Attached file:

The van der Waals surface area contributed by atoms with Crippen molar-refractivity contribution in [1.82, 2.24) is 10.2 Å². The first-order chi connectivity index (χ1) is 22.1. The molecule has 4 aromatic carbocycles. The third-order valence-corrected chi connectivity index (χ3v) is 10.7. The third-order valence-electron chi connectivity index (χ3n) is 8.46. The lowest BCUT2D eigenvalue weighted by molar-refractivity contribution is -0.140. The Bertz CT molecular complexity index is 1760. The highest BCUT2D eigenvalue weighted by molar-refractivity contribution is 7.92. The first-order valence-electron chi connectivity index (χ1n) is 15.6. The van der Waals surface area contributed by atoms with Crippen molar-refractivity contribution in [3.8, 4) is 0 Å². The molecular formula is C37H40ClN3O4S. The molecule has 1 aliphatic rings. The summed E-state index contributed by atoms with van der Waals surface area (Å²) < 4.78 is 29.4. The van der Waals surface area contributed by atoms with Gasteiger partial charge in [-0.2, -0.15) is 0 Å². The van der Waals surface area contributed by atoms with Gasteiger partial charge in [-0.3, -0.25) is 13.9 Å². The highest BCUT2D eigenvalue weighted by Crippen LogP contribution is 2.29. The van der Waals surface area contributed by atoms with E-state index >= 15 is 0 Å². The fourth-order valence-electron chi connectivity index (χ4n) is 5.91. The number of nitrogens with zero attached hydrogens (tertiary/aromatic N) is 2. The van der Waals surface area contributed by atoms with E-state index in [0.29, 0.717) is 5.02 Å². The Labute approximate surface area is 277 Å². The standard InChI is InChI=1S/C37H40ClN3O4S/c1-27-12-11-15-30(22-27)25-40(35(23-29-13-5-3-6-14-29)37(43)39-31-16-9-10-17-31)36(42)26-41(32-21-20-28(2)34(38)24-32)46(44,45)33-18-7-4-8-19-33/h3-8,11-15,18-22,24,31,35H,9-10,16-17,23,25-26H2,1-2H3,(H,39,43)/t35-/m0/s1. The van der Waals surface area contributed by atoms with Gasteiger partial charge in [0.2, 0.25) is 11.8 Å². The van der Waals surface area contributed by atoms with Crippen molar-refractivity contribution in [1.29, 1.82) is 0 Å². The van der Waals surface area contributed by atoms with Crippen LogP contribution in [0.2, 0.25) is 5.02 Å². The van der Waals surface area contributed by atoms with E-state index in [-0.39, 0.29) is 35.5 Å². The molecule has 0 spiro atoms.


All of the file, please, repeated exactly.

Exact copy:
The van der Waals surface area contributed by atoms with Crippen molar-refractivity contribution in [1.82, 2.24) is 10.2 Å². The first-order chi connectivity index (χ1) is 22.1. The molecule has 4 aromatic carbocycles. The third-order valence-corrected chi connectivity index (χ3v) is 10.7. The third-order valence-electron chi connectivity index (χ3n) is 8.46. The lowest BCUT2D eigenvalue weighted by molar-refractivity contribution is -0.140. The Bertz CT molecular complexity index is 1760. The highest BCUT2D eigenvalue weighted by molar-refractivity contribution is 7.92. The first-order valence-electron chi connectivity index (χ1n) is 15.6. The van der Waals surface area contributed by atoms with Crippen molar-refractivity contribution in [3.8, 4) is 0 Å². The molecular formula is C37H40ClN3O4S. The molecule has 1 aliphatic rings. The summed E-state index contributed by atoms with van der Waals surface area (Å²) < 4.78 is 29.4. The van der Waals surface area contributed by atoms with Gasteiger partial charge in [-0.2, -0.15) is 0 Å². The van der Waals surface area contributed by atoms with Gasteiger partial charge in [-0.3, -0.25) is 13.9 Å². The highest BCUT2D eigenvalue weighted by Crippen LogP contribution is 2.29. The van der Waals surface area contributed by atoms with E-state index >= 15 is 0 Å². The fourth-order valence-electron chi connectivity index (χ4n) is 5.91. The number of nitrogens with zero attached hydrogens (tertiary/aromatic N) is 2. The van der Waals surface area contributed by atoms with E-state index in [0.29, 0.717) is 5.02 Å². The Labute approximate surface area is 277 Å². The standard InChI is InChI=1S/C37H40ClN3O4S/c1-27-12-11-15-30(22-27)25-40(35(23-29-13-5-3-6-14-29)37(43)39-31-16-9-10-17-31)36(42)26-41(32-21-20-28(2)34(38)24-32)46(44,45)33-18-7-4-8-19-33/h3-8,11-15,18-22,24,31,35H,9-10,16-17,23,25-26H2,1-2H3,(H,39,43)/t35-/m0/s1. The van der Waals surface area contributed by atoms with Gasteiger partial charge in [0.2, 0.25) is 11.8 Å². The van der Waals surface area contributed by atoms with Crippen molar-refractivity contribution in [1.29, 1.82) is 0 Å². The van der Waals surface area contributed by atoms with Crippen LogP contribution in [0.2, 0.25) is 5.02 Å². The van der Waals surface area contributed by atoms with E-state index in [-0.39, 0.29) is 35.5 Å². The molecule has 0 spiro atoms.